The bulk of tracks Ed Sheeran had put out is a refusal of any appointed brand. One can’t say that Ed Sheeran is a folk rapper, a crooner, or a pop artist. It would be true, however, to say that he is very good in all those three, and then some more.
Still, a third album pushes patterns to the fore, and despite his aversion to repeating himself musically, formula sticks to his music like a leech. Much of his music clings to a certain formula, sure, but to call them formulaic is an unfair assessment. It can’t be argued that between his spittin’ bars and swoon-worthy croonings from his previous records + (Plus) and x (Multiply), Sheeran’s music is distinctly charismatic, something of a rarity in today’s pop/poppish offerings.
This, however, doesn’t let ÷ (Divide) off the hook, an assured but ultimately prudent effort that sweeps awards in the way of Adele’s 25. Putting the two side-by-side makes sense, too. They’re both from the G.B., sings gorgeously, and are both incessantly “adorkable.” And, right now, adorkable sells.
That isn’t to take away from the record’s success, something it achieves by unleashing a barrage of—granted—queasy, but also earnest, impassioned, and meaningful tracks. The new record presents Sheeran at his smoothest and most emotionally honest.
Prior to the album’s release, Sheeran had came out with two singles—”Castle On The Hill”, a foursquare ballad that echoes Future Islands’ bittersweet look-backs, and “Shape Of You”, a sultry, unabashedly ratchet piece of Caribbean dance-punk. By the time ÷ (Divide) is released, these tracks have already been etched in listeners’ heads, ushering one’s listen from the front to the rear-end of the track-list, where even more gems await.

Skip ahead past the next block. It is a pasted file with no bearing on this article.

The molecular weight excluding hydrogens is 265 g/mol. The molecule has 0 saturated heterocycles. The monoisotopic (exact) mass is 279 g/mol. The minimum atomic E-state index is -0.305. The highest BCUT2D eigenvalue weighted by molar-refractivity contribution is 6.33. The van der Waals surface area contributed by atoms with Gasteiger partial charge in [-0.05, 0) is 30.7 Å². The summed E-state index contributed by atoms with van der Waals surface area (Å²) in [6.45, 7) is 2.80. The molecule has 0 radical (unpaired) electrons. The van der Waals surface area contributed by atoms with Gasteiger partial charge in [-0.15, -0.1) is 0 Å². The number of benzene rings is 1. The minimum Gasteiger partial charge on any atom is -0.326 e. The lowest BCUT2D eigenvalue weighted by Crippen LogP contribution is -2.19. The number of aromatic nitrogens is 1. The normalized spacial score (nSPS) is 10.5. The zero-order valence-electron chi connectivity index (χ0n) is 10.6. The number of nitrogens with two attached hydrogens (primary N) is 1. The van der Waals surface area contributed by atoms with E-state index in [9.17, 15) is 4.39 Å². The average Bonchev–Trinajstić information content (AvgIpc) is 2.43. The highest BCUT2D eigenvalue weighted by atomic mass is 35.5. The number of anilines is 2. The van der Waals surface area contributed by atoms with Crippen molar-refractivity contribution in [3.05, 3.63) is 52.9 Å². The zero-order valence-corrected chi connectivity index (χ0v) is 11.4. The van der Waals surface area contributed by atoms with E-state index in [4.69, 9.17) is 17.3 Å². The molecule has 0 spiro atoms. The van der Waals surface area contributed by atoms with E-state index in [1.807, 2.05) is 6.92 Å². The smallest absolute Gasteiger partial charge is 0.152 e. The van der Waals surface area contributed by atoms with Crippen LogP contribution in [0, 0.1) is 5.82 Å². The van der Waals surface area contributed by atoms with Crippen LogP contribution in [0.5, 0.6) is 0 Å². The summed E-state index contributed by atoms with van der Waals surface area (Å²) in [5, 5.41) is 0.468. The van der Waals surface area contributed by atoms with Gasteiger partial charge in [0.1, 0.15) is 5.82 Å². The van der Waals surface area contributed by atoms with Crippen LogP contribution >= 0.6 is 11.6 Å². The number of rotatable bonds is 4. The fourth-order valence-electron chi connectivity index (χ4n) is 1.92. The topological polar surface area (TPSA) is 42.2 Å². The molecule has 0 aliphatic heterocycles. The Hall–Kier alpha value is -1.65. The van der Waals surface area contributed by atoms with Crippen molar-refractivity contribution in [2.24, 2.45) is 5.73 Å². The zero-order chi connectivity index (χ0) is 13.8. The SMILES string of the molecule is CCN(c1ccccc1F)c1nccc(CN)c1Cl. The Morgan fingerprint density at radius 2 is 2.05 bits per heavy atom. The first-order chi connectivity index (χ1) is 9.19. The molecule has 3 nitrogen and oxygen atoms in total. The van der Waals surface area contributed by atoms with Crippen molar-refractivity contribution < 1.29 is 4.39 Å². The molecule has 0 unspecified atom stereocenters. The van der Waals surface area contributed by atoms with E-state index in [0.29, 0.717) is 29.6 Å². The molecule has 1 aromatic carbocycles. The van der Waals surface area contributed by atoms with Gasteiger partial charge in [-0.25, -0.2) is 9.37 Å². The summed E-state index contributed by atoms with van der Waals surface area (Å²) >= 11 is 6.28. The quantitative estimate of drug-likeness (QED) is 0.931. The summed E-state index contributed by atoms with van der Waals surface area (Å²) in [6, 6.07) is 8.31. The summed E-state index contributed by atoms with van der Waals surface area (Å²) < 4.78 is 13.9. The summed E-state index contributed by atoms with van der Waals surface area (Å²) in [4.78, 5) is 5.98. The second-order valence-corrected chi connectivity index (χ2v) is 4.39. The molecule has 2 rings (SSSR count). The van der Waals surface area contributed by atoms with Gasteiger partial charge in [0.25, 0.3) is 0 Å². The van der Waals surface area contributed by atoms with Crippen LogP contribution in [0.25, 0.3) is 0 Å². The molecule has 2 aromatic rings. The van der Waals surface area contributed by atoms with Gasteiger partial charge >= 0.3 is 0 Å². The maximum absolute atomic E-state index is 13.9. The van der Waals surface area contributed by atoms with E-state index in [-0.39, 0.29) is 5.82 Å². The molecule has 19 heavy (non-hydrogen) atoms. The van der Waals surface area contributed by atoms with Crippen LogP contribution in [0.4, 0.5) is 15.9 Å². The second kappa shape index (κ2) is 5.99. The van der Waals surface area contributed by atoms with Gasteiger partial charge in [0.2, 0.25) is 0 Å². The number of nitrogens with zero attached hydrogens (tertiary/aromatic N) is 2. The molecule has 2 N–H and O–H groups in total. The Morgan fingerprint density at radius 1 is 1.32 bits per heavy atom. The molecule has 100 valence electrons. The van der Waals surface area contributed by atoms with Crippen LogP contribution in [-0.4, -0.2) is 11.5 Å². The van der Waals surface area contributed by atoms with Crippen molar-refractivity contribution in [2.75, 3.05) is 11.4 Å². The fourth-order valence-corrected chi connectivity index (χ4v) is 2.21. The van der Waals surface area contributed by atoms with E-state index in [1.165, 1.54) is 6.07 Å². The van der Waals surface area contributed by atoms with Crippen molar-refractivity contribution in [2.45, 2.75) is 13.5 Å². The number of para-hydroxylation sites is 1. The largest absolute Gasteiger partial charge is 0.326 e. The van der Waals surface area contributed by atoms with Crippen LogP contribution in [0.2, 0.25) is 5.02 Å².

A lot of these tracks talk directly about Sheeran’s sudden rise to fame, and his unrelenting (dis-)placement in the first-rate pop crew. The placement of the album’s opener, “Erasure”, then, is not arbitrary. “I’m well aware of certain things that can destroy a man like me,” he sings, pointing to how popularity has changed things for him. “I used to think that nothing could be better than touring the world with my songs/I chased the picture-perfect life, I think they painted it wrong.”
Where his contemporaries maintain a preserved-until-tainted-too-early branding, Sheeran doesn’t exactly conform, which is why tracks like “New Man”, a song that unabashedly trash-talks in his distinct spit and flow an ex’s new beau also reeks of destructive jealousy. It breaks away from the idea that “Thinking Out Loud” imprinted, dangerously tipping Sheeran off the abyss that is Sappytown.
Swerving to political terrains, Sheeran pushes “What Do I Know?”, a song that comments on a number of issues. This kind of track is now kind of a staple, even awkward Ed knows this to be true. Even odder is the compelling “Bibia Be Ye Ye”—a true force that comes late in the album like a deus ex machina—even if it is compelling only for this very reason. These are admirable efforts to break away from what an Ed Sheeran record sounds like, but not much else.
While ÷ (Divide) will unlikely make two clashing sides, it is—ultimately—a finely made record.